1:00 PM ET, November 4, 2012
EverBank Field, Jacksonville, FL
Sunday Blitz: Lions-Jaguars Recap
Despite a rough start, the Detroit Lions are in position to move back to .500.
The visiting Lions again look to post back-to-back victories for the first time Sunday against the Jaguars, who hope to avoid their second five-game skid in as many seasons.
Backed by a high-scoring offense, Detroit (3-4) won its first five games and was 6-2 halfway through its 2011 playoff season. Though the Lions rank second in the league in total offense, averaging 407.6 yards, they scored one first-half touchdown in the first six games before finding the end zone twice in the first two quarters of Sunday's 28-24 home win over Seattle.
Still, Matthew Stafford needed to hit Titus Young from 1 yard out for the winning score with 20 seconds left. The Lions' three victories have been by a combined 11 points, with two decided in the final 20 seconds of regulation and the other in overtime.
"That's life in the NFL," coach Jim Schwartz said. "You have to live in the moment. You have to win that game. You have to persevere through things."
Detroit has done that, winning two of three since losing three straight.
"You want to keep clawing away to try to get even," defensive end Cliff Avril told the Lions' official website. "We can take steps forward."
If that is to happen, the Lions might want to find ways to get star Calvin Johnson more involved. Johnson set career highs with 96 receptions, 1,681 yards and 16 TDs last season, but has three 100-yard games and one TD this year.
Constant attention from opposing defenses has limited the All-Pro to six catches for 80 yards in the last two contests, though he's also contributed to Detroit's 22 drops through Week 8 -- tied for the most in the NFL.
"I don't think it has anything to do with how many balls he gets," Schwartz said. "He knows football. He just wants to win. Any player in our locker room will sacrifice personal performance for a win."
Young has benefited from the attention paid to Johnson by catching 15 balls for 181 yards and two TDs in the last two games.
Johnson caught two passes for 92 yards in Detroit's 38-14 home loss to Jacksonville in 2008.
The Lions have dropped three straight to the Jaguars, including both all-time meetings in Jacksonville. However, the 2012 Jaguars (1-6) are in danger of losing four straight at home for the first time since 2008.
Jacksonville's last two losses came on the road, but they've been competitive despite falling 26-23 in overtime at Oakland on Oct. 21 and 24-15 at Green Bay last Sunday.
Even with star Maurice Jones-Drew sidelined with a foot injury, the Jaguars totaled 341 yards -- 105 more than they averaged coming in -- against the Packers. Embattled quarterback Blaine Gabbert threw for a season-high 303 yards and a TD.
Jacksonville also held the potent Packers offense to a season-low 238 total yards.
"If we continue to progress in certain things that we're doing, that we know we're capable of doing, I think wins will come with it," coach Mike Mularkey said.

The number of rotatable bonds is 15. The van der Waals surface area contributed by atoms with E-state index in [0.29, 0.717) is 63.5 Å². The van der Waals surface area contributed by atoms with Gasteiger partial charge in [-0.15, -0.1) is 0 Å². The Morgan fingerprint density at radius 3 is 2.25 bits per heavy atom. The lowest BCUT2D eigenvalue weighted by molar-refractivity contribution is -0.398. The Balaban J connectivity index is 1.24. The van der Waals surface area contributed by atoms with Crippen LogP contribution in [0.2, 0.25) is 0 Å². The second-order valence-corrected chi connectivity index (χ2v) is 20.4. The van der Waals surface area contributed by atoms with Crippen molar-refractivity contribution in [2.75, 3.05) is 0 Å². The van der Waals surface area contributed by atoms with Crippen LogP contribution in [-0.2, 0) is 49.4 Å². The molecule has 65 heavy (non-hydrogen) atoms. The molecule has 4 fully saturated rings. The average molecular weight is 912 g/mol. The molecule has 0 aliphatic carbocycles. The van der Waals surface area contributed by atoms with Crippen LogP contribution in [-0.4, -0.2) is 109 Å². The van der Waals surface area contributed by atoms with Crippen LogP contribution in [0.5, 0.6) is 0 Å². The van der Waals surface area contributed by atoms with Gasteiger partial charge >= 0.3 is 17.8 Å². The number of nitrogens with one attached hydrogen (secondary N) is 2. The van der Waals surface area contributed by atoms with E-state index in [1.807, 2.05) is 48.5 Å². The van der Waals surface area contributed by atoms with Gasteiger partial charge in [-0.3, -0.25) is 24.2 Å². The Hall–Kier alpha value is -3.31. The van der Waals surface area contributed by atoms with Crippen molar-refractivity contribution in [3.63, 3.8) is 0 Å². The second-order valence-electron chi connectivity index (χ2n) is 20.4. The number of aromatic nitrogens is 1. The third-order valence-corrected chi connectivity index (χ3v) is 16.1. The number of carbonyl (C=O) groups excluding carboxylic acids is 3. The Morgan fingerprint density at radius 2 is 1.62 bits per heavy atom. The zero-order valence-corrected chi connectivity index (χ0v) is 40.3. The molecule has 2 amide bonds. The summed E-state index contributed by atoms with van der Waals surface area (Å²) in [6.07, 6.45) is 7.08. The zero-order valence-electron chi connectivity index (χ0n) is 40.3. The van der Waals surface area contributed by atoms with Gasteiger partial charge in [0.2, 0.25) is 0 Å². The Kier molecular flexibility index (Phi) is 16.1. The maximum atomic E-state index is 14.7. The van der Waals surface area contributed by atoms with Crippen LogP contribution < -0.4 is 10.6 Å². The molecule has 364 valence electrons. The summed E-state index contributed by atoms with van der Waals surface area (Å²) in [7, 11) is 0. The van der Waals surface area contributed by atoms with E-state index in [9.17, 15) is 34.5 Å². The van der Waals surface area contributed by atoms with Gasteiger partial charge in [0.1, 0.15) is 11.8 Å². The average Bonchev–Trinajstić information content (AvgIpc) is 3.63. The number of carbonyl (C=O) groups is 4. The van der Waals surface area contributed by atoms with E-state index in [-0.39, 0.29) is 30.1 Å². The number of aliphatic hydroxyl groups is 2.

The Jaguars, however, dropped nine passes at Green Bay, fumbled in the red zone and had a punt blocked and returned for a touchdown.
"The things that are not allowing us to win these games when we have chances, it's got to stop," Mularkey said.
Mularkey hopes to see more production from Rashad Jennings, who fumbled Sunday and has gained 103 yards on 38 carries in place of Jones-Drew the last two weeks. Jones-Drew has been ruled out against Detroit as well.
Second-year receiver Cecil Shorts continues to emerge after recording 12 receptions for 195 yards and a score in the last two contests.
Shorts' play and the commitment to rookie Justin Blackmon are big reasons the Jaguars traded fourth-year receiver Mike Thomas to the Lions for an undisclosed draft pick Tuesday. Thomas, who could suit up against his former team, had 13 receptions for 80 yards this season in Jacksonville.
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Lions-Jaguars: What to watch
After watching film of both teams, Scouts Inc. breaks down key elements of the Week 9 Lions-Jaguars matchup.
• Limit Megatron: The biggest key to slowing down Detroit's offense is limiting WR Calvin Johnson. The opposition has done a great job of eliminating the big plays from the Lions' offense by keeping the safeties extra deep and rolling all coverage to Johnson, who doesn't look to be 100 percent healthy. This has forced Detroit to have long, controlled drives, which is far from its specialty. As great as Johnson is, drops have plagued him this year, including a few that would have gone for touchdowns.
Recent Blog Posts
|Avg Points Allowed||23.5||27.4|
Team Averages & NFL Ranks
|TEAM OFFENSE||TEAM||PER GAME AVERAGE|
|TEAM DEFENSE||TEAM||PER GAME AVERAGE|
|Pass Yds Allowed||DET|
|Rush Yds Allowed||DET|
Head to Head Matchups (Since 2001)
|Jacksonville leads 2-1|
|Nov 9, 2008||DET 14, JAX 38|
|Nov 14, 2004||DET 17, @JAX 23|